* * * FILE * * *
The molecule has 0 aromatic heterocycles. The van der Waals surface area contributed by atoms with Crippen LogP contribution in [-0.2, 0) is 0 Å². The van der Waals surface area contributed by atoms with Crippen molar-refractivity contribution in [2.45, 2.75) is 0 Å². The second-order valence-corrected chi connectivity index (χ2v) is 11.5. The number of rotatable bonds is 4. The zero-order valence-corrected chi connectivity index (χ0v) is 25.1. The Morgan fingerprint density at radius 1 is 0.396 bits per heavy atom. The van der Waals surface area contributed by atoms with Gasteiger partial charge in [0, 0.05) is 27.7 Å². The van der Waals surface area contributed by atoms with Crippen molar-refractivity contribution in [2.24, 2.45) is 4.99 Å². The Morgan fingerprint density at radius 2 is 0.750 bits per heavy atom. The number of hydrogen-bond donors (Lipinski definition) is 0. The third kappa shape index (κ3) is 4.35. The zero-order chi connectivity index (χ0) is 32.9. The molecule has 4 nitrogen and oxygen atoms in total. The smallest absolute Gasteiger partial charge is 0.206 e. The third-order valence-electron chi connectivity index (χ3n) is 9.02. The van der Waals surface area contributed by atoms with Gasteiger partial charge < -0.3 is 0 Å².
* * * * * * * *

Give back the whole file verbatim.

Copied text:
The molecule has 0 aromatic heterocycles. The van der Waals surface area contributed by atoms with Crippen LogP contribution in [-0.2, 0) is 0 Å². The van der Waals surface area contributed by atoms with Crippen molar-refractivity contribution in [2.45, 2.75) is 0 Å². The second-order valence-corrected chi connectivity index (χ2v) is 11.5. The number of rotatable bonds is 4. The zero-order valence-corrected chi connectivity index (χ0v) is 25.1. The Morgan fingerprint density at radius 1 is 0.396 bits per heavy atom. The van der Waals surface area contributed by atoms with Gasteiger partial charge in [0, 0.05) is 27.7 Å². The van der Waals surface area contributed by atoms with Crippen molar-refractivity contribution in [2.24, 2.45) is 4.99 Å². The Morgan fingerprint density at radius 2 is 0.750 bits per heavy atom. The number of hydrogen-bond donors (Lipinski definition) is 0. The third kappa shape index (κ3) is 4.35. The zero-order chi connectivity index (χ0) is 32.9. The molecule has 4 nitrogen and oxygen atoms in total. The smallest absolute Gasteiger partial charge is 0.206 e. The third-order valence-electron chi connectivity index (χ3n) is 9.02. The van der Waals surface area contributed by atoms with Gasteiger partial charge < -0.3 is 0 Å².